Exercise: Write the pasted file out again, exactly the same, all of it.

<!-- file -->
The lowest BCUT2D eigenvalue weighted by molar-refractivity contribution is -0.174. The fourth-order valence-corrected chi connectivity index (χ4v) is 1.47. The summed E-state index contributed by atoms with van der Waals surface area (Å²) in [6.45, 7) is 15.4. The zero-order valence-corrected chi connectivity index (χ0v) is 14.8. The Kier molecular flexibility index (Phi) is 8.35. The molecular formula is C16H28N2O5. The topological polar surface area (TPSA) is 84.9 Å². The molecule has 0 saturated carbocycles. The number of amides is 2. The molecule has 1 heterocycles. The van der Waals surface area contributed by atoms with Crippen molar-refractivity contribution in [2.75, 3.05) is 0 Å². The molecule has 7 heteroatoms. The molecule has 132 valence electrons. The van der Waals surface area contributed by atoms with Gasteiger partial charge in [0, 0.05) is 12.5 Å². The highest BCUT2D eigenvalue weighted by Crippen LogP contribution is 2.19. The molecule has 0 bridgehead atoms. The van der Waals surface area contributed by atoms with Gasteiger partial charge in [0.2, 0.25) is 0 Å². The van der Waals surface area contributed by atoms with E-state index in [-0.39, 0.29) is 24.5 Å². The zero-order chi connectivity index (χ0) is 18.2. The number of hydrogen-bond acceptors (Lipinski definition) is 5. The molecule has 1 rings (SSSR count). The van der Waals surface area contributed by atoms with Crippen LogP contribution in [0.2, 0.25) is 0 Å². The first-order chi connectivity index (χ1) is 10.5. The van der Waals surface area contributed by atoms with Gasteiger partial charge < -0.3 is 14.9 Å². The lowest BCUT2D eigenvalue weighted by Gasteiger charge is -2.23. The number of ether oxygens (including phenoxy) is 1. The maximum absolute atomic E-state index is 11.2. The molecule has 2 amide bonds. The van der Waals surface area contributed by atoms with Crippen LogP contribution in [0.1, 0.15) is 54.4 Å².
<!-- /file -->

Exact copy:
The lowest BCUT2D eigenvalue weighted by molar-refractivity contribution is -0.174. The fourth-order valence-corrected chi connectivity index (χ4v) is 1.47. The summed E-state index contributed by atoms with van der Waals surface area (Å²) in [6.45, 7) is 15.4. The zero-order valence-corrected chi connectivity index (χ0v) is 14.8. The Kier molecular flexibility index (Phi) is 8.35. The molecular formula is C16H28N2O5. The topological polar surface area (TPSA) is 84.9 Å². The molecule has 0 saturated carbocycles. The number of amides is 2. The molecule has 1 heterocycles. The van der Waals surface area contributed by atoms with Crippen molar-refractivity contribution in [2.75, 3.05) is 0 Å². The molecule has 7 heteroatoms. The molecule has 132 valence electrons. The van der Waals surface area contributed by atoms with Gasteiger partial charge in [0, 0.05) is 12.5 Å². The highest BCUT2D eigenvalue weighted by Crippen LogP contribution is 2.19. The molecule has 0 bridgehead atoms. The van der Waals surface area contributed by atoms with Gasteiger partial charge in [0.2, 0.25) is 0 Å². The van der Waals surface area contributed by atoms with E-state index in [-0.39, 0.29) is 24.5 Å². The zero-order chi connectivity index (χ0) is 18.2. The number of hydrogen-bond acceptors (Lipinski definition) is 5. The molecule has 1 rings (SSSR count). The van der Waals surface area contributed by atoms with Crippen LogP contribution in [0.2, 0.25) is 0 Å². The first-order chi connectivity index (χ1) is 10.5. The van der Waals surface area contributed by atoms with Gasteiger partial charge < -0.3 is 14.9 Å². The lowest BCUT2D eigenvalue weighted by Gasteiger charge is -2.23. The number of ether oxygens (including phenoxy) is 1. The maximum absolute atomic E-state index is 11.2. The molecule has 2 amide bonds. The van der Waals surface area contributed by atoms with Crippen LogP contribution in [0.1, 0.15) is 54.4 Å².